Posted in Cycle and tagged bristol

Disaster strikes ...

It’s one of those tasks that we all find a chore, always seeming to strike at the worst possible time; when it’s pouring with rain and freezing cold, but it’s an essential skill to have in any cyclists repertoire.

Being familiar with the puncture repair process can save you a whole lot of hassle and time when you next suffer a puncture, this guide will help you become more confident in repairing a puncture and faster in the process. The less time you spend at the side of a busy road the better!

Before starting the repair you should place your bike and yourself somewhere safe, ideally lean the bike gently against a wall or something else stable.

What you need

The following bits are essential for all puncture repairs so it is a good idea to make sure your kit is in good working order and has enough repair patches.

Removing the wheel

The first step is to remove the affected wheel from the bike, on most modern bikes this is a process made very simple with the use of Quick Release (QR) skewers.

A tip if the puncture is on the rear wheel is to shift your gear on to your smallest sprocket which makes it easier to get the wheel off and back on.

Simply undo the quick release lever or wheel nuts. You are now able to remove the wheel with relative ease, you may have a release lever mechanism on your brakes that allows the brakes to open up slightly wider giving you enough clearance for the tyre.

Locate the puncture

Closely inspect the tyre, for anything that looks like it could have caused the puncture; usual culprits include thorns, small slivers of glass and flint. If you discover anything that you are able to safely remove then do so and discard somewhere that you’re not likely to ride over again.Take care when doing this, as any objects could cut your finger.

Top Tip: When you find the offending object and remove it, make a mental note or mark the spot on the tyre where the object was; this will help to locate the hole in the inner tube faster. If you locate the label of the tyre manufacturer where the valve is when you mount up the tyre, this can act as a useful reference point.


Remove the innertube

Let out any remaining air from the innertube via the valve, with the air out you can push the bead of the tyre towards the centre of the rim to loosen it. Loosening the tyre bead from the rim is an important step; sometimes when tyres have been on a long time they can get really stuck to the rim and if you go in with a tyre lever straight away, you can risk doing damage to the tyre.

Take one of your tyre levers and start in line with a spoke; push the flat end usually with a small hook like structure, under the tyre bead and lever the bead over the edge of the rim, you should be able to hook the lever around the spoke to hold it in place.

Repeat this process about 10 centimetres to the right of the first lever, once the second lever is hooked under the bead you can use usually push this lever around the circumference of the wheel and the tyre is removed. In some instances with very tight tyres, you may require three levers. If this happens, slide your third lever under the bead also and run it all the way around the rest of the tyre.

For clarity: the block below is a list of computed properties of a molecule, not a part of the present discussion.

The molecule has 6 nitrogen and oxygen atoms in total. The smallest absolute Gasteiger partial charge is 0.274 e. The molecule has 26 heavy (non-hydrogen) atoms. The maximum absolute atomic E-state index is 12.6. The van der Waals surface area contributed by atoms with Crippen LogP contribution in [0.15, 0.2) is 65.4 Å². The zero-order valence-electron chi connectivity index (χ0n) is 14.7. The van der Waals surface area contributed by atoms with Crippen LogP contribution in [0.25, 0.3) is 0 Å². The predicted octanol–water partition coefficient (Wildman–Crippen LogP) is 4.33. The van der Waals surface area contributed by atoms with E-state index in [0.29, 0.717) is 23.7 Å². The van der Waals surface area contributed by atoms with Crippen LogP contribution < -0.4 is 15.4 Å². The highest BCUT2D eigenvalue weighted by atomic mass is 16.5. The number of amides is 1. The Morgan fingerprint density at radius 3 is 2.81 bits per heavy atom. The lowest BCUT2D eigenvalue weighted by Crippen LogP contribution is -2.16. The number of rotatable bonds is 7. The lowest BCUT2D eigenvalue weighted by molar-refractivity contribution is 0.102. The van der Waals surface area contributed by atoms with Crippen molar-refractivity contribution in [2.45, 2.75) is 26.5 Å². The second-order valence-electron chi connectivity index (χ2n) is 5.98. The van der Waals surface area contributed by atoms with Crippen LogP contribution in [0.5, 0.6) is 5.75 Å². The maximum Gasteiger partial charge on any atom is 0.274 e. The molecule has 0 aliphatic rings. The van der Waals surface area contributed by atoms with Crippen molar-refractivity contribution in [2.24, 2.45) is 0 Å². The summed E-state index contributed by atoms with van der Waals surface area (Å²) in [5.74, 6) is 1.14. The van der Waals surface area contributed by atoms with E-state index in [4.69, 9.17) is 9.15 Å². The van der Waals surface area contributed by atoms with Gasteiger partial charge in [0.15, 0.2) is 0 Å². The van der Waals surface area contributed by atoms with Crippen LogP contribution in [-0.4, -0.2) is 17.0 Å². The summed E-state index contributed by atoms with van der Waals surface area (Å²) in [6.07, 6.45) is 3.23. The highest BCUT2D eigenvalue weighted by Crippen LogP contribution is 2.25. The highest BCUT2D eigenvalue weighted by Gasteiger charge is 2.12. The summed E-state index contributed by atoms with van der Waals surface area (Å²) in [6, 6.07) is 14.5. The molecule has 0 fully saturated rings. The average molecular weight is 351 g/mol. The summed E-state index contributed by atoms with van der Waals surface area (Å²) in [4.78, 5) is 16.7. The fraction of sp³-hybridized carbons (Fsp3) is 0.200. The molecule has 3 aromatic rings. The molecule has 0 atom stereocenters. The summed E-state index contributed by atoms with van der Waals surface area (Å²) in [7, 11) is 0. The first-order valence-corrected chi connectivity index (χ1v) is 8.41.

You can now remove the innertube and inspect the internals of the tyre. Look for anything that may of caused the puncture and remove it. Take care when running a finger on the inside of the tyre, as there may be a shard of glass or a thorn.

With the innertube removed you need to locate the puncture, it helps to inflate the innertube slightly so you can hear/feel any air escaping. If you have access to some water and a container when repairing the puncture it can help to put the innertube in the water and look for the escaping air bubbles.

Mark the spot of the hole with the supplied wax crayon from your puncture repair kit.

Patching the innertube

Using the sandpaper from the kit, roughen the area around the hole (this aids the adhesive), depending on the type of patches you have next you might need to apply a thin layer of adhesive over the hole, slightly larger than the patch that you are going to apply.

The glue is most effective when it has been left to dry for a short period of time, once it has started to set you can apply the patch over the hole. Apply a little bit of pressure to get it to stick, but avoid moving the patch around once it has been applied. Ensure the patch is well stuck before removing the thin plastic coating from the rubber patch.

If you are using the self adhesive patches you need not apply any glue, you simple place the patch over the hole and apply pressure to get the patch to stick.


Refitting the tyre and innertube

With your puncture now sealed you can place your valve through the valve hole in your rim and feed the rest of the innertube back inside the tyre.

Fold the first bit of bead of your tyre back over the rim edge; it helps if you push the valve up slightly in to the tyre to keep the innertube away from the tyre bead.

Work your way around the wheel with each hand, working in symmetry. You will be able to push the tyre beading over the rim edge and towards the centre of the rim. The last section of the bead to push over the rim edge can sometimes have a slight resistance and be a tight fit. With a good amount of pressure this is overcome. Take care that the innertube is not pinched between the rim and tyre bead.

Final steps

Once you’ve worked your way all around the tyre and got the tyre refitted you can inflate the innertube partially, this will allow you to check that the tyre bead is seated correctly.

Once you’re happy that the tyre is correctly fitted you can inflate it back to full pressure and place it back on your bike; re-tighten the skewers.

You can now get back to bit of cycling that we all love, riding!